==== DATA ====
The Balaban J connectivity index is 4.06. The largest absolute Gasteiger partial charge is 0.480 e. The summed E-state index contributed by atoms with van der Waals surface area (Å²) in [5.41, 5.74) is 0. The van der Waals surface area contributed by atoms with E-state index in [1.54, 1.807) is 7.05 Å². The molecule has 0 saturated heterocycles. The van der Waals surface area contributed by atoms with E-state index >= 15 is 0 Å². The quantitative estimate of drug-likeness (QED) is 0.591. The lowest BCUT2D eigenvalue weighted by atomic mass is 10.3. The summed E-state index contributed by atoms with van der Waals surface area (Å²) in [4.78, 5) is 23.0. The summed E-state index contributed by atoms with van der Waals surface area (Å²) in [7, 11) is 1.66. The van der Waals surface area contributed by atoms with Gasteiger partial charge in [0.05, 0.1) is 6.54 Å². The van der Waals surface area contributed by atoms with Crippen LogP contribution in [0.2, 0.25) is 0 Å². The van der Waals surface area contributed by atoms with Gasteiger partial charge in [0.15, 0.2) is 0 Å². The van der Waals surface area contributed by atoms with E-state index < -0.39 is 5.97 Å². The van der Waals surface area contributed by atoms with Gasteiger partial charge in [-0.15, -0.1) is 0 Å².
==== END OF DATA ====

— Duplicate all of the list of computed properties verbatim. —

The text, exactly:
The Balaban J connectivity index is 4.06. The largest absolute Gasteiger partial charge is 0.480 e. The summed E-state index contributed by atoms with van der Waals surface area (Å²) in [5.41, 5.74) is 0. The van der Waals surface area contributed by atoms with E-state index in [1.54, 1.807) is 7.05 Å². The molecule has 0 saturated heterocycles. The van der Waals surface area contributed by atoms with E-state index >= 15 is 0 Å². The quantitative estimate of drug-likeness (QED) is 0.591. The lowest BCUT2D eigenvalue weighted by atomic mass is 10.3. The summed E-state index contributed by atoms with van der Waals surface area (Å²) in [4.78, 5) is 23.0. The summed E-state index contributed by atoms with van der Waals surface area (Å²) in [7, 11) is 1.66. The van der Waals surface area contributed by atoms with Gasteiger partial charge in [0.05, 0.1) is 6.54 Å². The van der Waals surface area contributed by atoms with Crippen LogP contribution in [0.2, 0.25) is 0 Å². The van der Waals surface area contributed by atoms with Gasteiger partial charge in [0.15, 0.2) is 0 Å². The van der Waals surface area contributed by atoms with E-state index < -0.39 is 5.97 Å². The van der Waals surface area contributed by atoms with Gasteiger partial charge in [-0.15, -0.1) is 0 Å².